Giving Dorset: Trust in Bournemouth – Youth Cancer Trust
Liam O’Hara looks at the work of Alum Chine-based Youth Cancer Trust, on its eighteenth birthday
Published in February ’16
Nestling between the small guesthouses and larger hotels of Bournemouth’s Alum Chine, the Youth Cancer Trust provides a holiday home-from-home to young people affected by all forms of the disease. Travelling to Dorset allows visitors to the charity the chance to behave like ‘normal’ teenagers for a week; they spend time with others who are dealing with a similar experience and enjoy everything about a location that contributes to their recovery.
‘This area is wonderful for them,’ says Brenda Clark, the Youth Cancer Trust’s founder and ‘mother’ to all the visitors she fondly calls her kids. ‘Within a couple of days I see the difference. They all get their colour back and are so relaxed.’ Dorset has always been a vital part of the charity’s success. The coast helps to foster an inspiring place where the trust’s guests can take part in activities that teenagers without cancer take for granted. ‘Dorset is so beautiful and so varied,’ adds Georgina Hillman, the charity’s administration manager. ‘The sea and countryside makes for a unique experience for the young people. It really is the perfect county’.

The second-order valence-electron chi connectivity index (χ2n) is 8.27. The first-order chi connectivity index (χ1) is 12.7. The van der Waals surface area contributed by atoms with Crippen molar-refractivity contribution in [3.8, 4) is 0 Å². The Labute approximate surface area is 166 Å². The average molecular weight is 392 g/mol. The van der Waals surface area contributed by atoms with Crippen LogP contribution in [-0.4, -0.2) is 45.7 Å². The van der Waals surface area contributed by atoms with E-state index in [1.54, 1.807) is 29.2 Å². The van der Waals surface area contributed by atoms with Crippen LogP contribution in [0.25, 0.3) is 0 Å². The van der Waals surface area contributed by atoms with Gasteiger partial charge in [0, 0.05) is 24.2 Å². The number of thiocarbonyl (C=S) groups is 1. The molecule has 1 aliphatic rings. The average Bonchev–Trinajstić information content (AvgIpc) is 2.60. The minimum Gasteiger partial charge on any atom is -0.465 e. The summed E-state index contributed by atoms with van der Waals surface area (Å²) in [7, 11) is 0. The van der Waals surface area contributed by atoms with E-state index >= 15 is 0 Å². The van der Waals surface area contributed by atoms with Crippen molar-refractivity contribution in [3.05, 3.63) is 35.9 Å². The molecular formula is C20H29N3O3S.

Brenda first realised there was a need for this method of care after her daughter, Tracy Ann, sadly passed away from cancer at the age of just 21. Tracy was placed in a geriatric ward, with very little opportunity to meet others of a similar age that were undergoing treatment. When the Clark’s wanted to go on a dream holiday to Lourdes, in Italy, Brenda was advised by consultants not to take Tracy out of hospital.
A year later, Brenda drew on these frustrations to work closely with the UK’s first teen cancer unit at Middlesex Hospital, gathering extensive research into what young patients would do if they had the chance to go on holiday. The answers were just the sort of responses any other teenager might say; to be somewhere they could have fun, make new friends and enjoy some freedom for a while. This much-needed therapy began with trial groups visiting Holton Lee, near Wareham, in 1997. Although built to care for older people with disabilities, the benefits of relaxing opposite Poole Harbour were clear to Brenda and proved that her burgeoning charity was a much-needed one. ‘They forgot about hospital and their treatments and felt in a really safe place down there,’ she adds.
When a handful of guesthouses went up for sale by Bournemouth’s sea front a year later, Brenda took the plunge and moved to Dorset. She renovated a small hotel to be the centre of the charity and named this new home after her daughter. ‘I’d never go back to London,’ muses Brenda. ‘The whole ambience of Bournemouth, which has got everything, sends the youngsters back rejuvenated.’